Strapped Nations Seek Revenue in Sunken Treasure
US firm tracks long-lost cargo
By Matt Cantor,  Newser User
Posted Oct 10, 2011 11:17 AM CDT
An Odyssey photo of a cannon on the shipwreck site of HMS Victory bearing the royal crest of King George I, in the English Channel.   (AP Photo/Odyssey Marine Exploration, Inc.)
camera-icon View 1 more image

(Newser) – Here's an alternative way to fix the deficit: Find long-lost treasure beneath the waves. Sounds like a fairy tale, but the British government has contracted a US firm twice this year to track down the remnants of shipwrecks. One is the British steam ship Mantola that sunk in 1917, carrying 20 tons of silver—$18 million worth by today's standards, the New York Times reports. Odyssey Marine Exploration says it's identified the ship using a robot.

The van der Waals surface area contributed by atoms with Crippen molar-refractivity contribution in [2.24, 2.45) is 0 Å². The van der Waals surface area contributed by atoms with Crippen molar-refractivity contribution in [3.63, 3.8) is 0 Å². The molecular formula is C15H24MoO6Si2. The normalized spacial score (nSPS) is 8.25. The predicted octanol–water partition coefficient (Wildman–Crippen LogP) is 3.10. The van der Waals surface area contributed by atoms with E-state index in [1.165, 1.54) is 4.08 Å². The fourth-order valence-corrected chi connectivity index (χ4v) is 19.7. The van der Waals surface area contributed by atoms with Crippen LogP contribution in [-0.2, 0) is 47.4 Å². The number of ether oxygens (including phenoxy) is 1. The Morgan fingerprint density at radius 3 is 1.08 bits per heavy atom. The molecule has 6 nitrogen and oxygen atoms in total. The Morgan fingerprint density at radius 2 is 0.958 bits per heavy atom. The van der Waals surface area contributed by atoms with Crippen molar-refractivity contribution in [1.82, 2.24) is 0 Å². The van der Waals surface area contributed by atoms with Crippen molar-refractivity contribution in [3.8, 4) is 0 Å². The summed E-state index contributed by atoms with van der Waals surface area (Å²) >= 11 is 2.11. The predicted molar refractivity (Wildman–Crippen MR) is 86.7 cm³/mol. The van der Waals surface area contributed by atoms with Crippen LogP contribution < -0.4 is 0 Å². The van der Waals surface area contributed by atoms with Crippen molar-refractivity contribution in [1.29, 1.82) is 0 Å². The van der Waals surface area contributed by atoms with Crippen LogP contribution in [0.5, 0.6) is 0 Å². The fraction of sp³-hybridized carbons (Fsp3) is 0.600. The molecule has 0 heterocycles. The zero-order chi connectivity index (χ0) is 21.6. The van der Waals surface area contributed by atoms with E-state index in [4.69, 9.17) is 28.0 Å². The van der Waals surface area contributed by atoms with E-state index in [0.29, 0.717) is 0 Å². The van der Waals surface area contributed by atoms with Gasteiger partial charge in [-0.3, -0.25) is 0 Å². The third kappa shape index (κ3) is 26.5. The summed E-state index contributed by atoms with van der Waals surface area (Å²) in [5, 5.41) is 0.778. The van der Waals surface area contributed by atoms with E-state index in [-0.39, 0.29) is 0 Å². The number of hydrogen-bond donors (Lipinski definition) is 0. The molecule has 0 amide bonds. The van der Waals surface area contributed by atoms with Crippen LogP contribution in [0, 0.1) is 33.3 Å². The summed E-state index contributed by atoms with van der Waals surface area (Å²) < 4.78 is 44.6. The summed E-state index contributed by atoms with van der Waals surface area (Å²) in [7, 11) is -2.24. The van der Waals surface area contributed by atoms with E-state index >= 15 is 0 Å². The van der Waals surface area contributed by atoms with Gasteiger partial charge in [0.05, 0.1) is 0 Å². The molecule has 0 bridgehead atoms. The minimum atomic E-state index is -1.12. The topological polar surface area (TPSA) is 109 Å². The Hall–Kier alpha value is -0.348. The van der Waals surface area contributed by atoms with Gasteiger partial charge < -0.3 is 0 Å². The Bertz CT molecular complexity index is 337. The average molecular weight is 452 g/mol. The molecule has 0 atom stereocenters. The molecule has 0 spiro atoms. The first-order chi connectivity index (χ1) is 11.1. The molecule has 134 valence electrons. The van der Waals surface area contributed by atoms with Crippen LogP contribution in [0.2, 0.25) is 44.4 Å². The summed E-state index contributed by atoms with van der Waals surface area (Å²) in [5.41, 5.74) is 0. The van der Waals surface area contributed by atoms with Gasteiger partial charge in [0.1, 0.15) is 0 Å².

Now the firm will try to get the silver back; the company will keep 80% of the findings, while Britain gets 20%. Another sunken British vessel discovered last month has some $200 million worth of silver. A number of governments have been looking to such wrecks to help recoup money in a time of economic turmoil. It's all possible thanks to the latest undersea-exploration technology, ranging from robots to lights to cameras. "A lot of new and interesting opportunities are presenting themselves," says Odyssey's CEO. Click through for video and pictures of the wrecks.